The vehicle thus constructed travels in the following manner, for example, for translation from horizontal wall to vertical wall. FIG. 3 shows one of the wheels 20 of-the-vehicle-during travel. First is seen in FIG. 3 (a), the wheel 20 moves along from right to left in the drawing while rolling on the horizontal wall. In the wheel 20, the inner wheel member 25 is driven to roll along inside the outer wheel member 21 to thereby advance the outer wheel member 21. Upon coming into contact with the vertical wall as shown in FIG. 3 (b), the outer wheel member 21 is used to advance horizontally, permitting the inner wheel member 25 to ascend the inner peripheral surface of the outer wheel member (see FIG. 3 (c)). When the inner wheel member 25 continues its rotation after ascending the inner peripheral surface of the outer wheel member 21 to the position shown in FIG. 3 (d), the outer wheel member 21 starts to advance upward along the vertical wall (see FIG. 3 (e)). In translation from vertical wall to horizontal wall as shown in FIG. 1 or in ascending or descending a curved surface, the inner wheel member 25 moves along such a running surface, allowing the outer wheel member 21 to move along together with the member 25. In this way, the wheel 20 is capable of traveling along walls in a three-dimensional space freely.

Next, the diameter ratio between the outer wheel member 21 and the inner wheel member 25 of the wheel 20 will be described. For the transition from the state of FIG. 3 (b) to the state of FIG. 3 (c), the inner wheel member 25 needs to ascend the inner surface of the outer wheel member from the position most proximate to the horizontal wall, i.e., from the lowermost portion of the inner surface of the outer wheel member, against a magnetic force Fv acting toward the horizontal wall. In this case, the greater the difference in diameter between the outer wheel member 21 and the inner wheel member 25, the smaller is the height the inner wheel member 25 ascends per revolution thereof and therefore the smaller is the force needed for the member 25 to ascend the inner surface. However, when the diameter difference between the two wheel members is excessively large, the magnetic force Fh acting on the vertical wall is likely to be insufficient in an intermediate state like the state shown in FIG. 3 (c). Especially, if the magnetic force is insufficient in translation from vertical wall to ceiling or like horizontal wall, the vehicle is likely to fall. On the other hand, if the two wheel members are closer in diameter, the greater is the force required of the inner wheel member for ascending the inner surface of the outer wheel member, but greater is the magnetic force available in the intermediate state. Accordingly, the diameter ratio between the outer wheel member and the inner wheel member must be so determined as to meet both the requirements in respect of the ease with which the inner wheel member moves along the outer wheel member's inner surface against the magnetic force Fv and the magnitude of force holding the wheel to the running surface. It is desired that the difference between the inner and outer wheel members be as great as possible insofar as a sufficient holding force is available. In determining the diameter difference, consideration is given to the coefficient of friction between the two wheel members, mode of translation between running surface portions, weight of the inner wheel member including the magnet, weight of the vehicle, etc.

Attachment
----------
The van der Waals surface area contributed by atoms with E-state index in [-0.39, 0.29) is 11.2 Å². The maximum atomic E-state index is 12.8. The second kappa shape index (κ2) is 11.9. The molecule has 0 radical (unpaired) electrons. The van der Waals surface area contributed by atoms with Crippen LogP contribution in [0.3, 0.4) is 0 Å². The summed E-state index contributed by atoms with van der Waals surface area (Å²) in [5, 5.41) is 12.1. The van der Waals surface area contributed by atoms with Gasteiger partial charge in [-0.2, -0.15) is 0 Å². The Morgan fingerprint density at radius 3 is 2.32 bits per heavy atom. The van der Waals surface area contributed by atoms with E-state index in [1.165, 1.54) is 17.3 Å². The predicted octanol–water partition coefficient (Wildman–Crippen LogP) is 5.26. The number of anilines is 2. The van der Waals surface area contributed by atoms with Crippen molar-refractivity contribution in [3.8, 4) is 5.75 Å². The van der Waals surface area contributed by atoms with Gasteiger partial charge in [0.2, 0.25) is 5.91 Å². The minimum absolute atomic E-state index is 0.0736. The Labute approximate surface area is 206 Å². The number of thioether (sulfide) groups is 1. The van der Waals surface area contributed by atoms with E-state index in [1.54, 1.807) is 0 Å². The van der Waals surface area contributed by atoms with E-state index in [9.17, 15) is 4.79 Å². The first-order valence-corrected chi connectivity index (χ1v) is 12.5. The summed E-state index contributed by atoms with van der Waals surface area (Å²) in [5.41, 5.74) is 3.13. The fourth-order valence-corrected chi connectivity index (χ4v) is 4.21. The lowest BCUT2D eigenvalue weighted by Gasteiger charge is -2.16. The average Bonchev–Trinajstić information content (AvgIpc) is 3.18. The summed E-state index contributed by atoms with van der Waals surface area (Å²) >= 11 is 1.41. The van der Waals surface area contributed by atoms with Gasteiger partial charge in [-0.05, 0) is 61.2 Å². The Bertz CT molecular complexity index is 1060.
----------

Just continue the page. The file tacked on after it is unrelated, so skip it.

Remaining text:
The vehicle 1A shown in FIG. 1 is equipped with the surface detector 14, device 15 and computer 16 to be described below.